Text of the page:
A great choice for mixed ability groups and beginners, Chamrousse has a gilded history. As well as being the birthplace of French skiing, courtesy of Henri Duhamel, an alpinist from Grenoble, who made the first descent on skis here in 1878, it’s also where French ski legend Jean-Claude Killy made his name winning three gold medals at the 1968 Grenoble Winter Olympics.
Chamrousse is the closest ski resort to the city, a favourite with locals, and an excellent place to take the family for a ski holiday. There are two main lift bases offering sheltered slopes and ski-in ski out accommodation, but it's close enough to town that you could easily rent a car and drive up from Grenoble each day - a roughly 40 minute drive - should you wish to combine skiing in Chamrousse with a city break.
As well an dedicated beginners’ area, Chamrousse's proximity to Grenoble means it's become something of a favoured hangout for the city's sizeable snowboard and freestyle skiing population, and the Sunset Park has developed into one of the best for a small resort anywhere in the Alps.
There's also a Nordic Skiing Centre with 40km of tracks, and bags to do for the kids, with sledging areas and ventures such as dog sledding and teen snowmobiling.
Chamrousse - Ski Map & Pistes:
Chamrousse is a ski resort is of two halves: Beginners and intermediates will enjoy the many green and blue runs reached from the chairlifts at Chamrousse 1750, whilst the terrain above Chamrousse 1650, being steep and varied, offers more choice for better skiers. There are seven black and seven red runs here, and it's in this latter area that the famous men's downhill lies - at four kilometres, it's the longest run in the resort, and a must for wannabe Jean-Claude Killy's of any age.
The resort is not hugely high - the top lift rises to just 2,250m above sea-level - so much of the 90km of piste is below the treeline. The wide, well-groomed pistes which sweep through the pines make Chamrousse an excellent place to come if the visibility is poor, and the trees help keep the slopes sheltered from winds that batter higher alpine terrain. It's great for intermediates, while novices should head to Bachat Bouloud, the special "beginner" area, with a sled run dedicated for children.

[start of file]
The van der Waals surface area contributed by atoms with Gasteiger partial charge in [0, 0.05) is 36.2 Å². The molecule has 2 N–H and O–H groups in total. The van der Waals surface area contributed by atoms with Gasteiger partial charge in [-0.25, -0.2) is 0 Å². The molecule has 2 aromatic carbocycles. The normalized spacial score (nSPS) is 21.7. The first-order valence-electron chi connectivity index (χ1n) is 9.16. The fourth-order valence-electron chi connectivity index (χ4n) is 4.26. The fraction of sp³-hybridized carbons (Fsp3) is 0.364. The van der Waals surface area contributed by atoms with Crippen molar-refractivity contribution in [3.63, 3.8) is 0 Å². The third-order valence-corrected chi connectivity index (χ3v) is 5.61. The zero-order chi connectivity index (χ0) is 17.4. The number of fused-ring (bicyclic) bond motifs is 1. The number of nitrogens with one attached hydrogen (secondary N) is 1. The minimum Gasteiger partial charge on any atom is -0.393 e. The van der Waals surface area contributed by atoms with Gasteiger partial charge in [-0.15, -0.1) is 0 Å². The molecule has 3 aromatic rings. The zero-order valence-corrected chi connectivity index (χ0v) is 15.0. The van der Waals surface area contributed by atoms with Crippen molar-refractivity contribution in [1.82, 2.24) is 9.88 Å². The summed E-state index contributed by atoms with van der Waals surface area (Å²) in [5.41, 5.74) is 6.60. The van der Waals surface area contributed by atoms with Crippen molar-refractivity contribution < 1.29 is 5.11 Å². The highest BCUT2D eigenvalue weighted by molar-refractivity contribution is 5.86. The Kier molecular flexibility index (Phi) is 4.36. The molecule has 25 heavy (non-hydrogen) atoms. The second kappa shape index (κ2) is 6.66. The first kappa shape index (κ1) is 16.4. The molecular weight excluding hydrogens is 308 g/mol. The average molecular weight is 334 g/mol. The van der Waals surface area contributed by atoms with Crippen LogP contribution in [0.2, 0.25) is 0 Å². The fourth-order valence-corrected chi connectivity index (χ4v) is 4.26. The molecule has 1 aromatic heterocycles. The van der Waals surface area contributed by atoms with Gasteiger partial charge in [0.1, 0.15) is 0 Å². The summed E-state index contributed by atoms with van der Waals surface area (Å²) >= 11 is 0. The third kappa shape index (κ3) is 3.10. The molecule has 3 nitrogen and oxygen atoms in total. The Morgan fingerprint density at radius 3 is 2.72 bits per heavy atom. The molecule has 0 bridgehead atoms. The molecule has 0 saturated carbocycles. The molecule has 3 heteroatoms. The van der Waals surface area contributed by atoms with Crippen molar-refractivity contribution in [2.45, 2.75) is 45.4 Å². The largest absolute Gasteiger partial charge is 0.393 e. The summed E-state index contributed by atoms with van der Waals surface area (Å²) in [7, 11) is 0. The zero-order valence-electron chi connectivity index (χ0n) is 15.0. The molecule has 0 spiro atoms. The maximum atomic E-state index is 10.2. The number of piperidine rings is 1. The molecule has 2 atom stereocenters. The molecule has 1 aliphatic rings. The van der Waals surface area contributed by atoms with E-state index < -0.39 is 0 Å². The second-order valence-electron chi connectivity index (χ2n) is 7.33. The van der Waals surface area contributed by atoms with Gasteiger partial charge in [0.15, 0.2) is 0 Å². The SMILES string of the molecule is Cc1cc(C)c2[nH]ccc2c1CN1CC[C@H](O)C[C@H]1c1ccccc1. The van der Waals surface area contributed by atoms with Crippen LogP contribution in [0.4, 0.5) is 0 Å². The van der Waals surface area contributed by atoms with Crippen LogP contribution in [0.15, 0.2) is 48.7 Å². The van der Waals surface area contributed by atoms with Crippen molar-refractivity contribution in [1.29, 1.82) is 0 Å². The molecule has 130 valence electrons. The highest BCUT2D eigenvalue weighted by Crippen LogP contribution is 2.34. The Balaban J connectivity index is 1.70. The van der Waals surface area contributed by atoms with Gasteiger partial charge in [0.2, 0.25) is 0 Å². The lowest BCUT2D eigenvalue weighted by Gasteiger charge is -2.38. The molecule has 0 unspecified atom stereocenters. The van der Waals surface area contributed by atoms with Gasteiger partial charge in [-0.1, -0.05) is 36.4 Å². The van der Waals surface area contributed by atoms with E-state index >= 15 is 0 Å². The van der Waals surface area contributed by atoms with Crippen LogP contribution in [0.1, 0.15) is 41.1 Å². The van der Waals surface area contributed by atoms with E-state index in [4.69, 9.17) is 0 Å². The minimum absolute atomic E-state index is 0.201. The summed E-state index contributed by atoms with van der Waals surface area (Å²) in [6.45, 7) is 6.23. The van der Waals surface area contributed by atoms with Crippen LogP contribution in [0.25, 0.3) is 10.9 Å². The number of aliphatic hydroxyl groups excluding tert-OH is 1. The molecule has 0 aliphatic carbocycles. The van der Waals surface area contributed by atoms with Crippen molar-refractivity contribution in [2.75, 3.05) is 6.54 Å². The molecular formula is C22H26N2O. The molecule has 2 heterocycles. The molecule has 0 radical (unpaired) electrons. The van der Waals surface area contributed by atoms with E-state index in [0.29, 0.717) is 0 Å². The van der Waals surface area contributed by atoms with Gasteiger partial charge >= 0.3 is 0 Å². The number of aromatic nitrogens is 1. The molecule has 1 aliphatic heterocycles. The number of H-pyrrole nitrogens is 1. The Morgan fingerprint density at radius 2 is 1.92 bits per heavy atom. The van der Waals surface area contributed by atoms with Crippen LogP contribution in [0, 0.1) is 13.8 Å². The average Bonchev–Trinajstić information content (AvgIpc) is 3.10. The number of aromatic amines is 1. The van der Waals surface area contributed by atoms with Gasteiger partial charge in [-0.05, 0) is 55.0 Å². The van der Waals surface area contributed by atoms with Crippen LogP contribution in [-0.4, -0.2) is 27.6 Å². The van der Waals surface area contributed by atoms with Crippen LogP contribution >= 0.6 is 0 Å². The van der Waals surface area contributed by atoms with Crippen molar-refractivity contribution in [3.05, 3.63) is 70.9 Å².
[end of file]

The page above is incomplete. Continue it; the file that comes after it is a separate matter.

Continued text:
With its west to south westerly aspect, Chamrousse does get a lot of sun, which can mean that the skiing is icy in the morning and a bit slushy in the afternoons, particularly as the season progresses.
Things can get somewhat crowded at school holiday times and weekends because of its proximity to the city, but with 20 lifts providing an uplift capacity of 30,000 skiers per hour, the queues usually clear pretty quickly. At the top of the ski area, at Croix de Chamrousse, you get exceptional 360 ° views.
Chamrousse - Off-Piste, Backcountry & Ski Touring:
Given the lack of height or high alpine terrain, the off-piste here isn't world-class, but it's pretty good for a small ski area. There are a ton of fun features to pop off between the pistes, and the sheer number of tree runs makes it a great place to come when it's dumping.
When the weather's better, drop off the back of the top lift towards the Lacs Robert and you can get some decent powder turns if the snow's good. If you're prepared to stick your skins on and book a guide, there are some epic routes you can tour to from here. The local ESF runs off-piste skiing days or half-days.
Chamrousse - Restaurants, Bars & The Town:
Between the two villages there are 25 restaurants ranging in price and style, most of them serving variants of French cuisine although there are one or two pizzerias.
The nightlife is centred around the 25 bars and restaurants in the resort and is fairly low key. L'Embuscade Pub is one to check out, while the K-Dox pub at the foot of the slopes next to the Arselle chairlift is a popular spot for a post-slope drink.
Chamrousse - Ski Hire:
Chamrousse - Ski School:
For ski schools in Chamrousse, the obvious first choice is the local ESF ski school.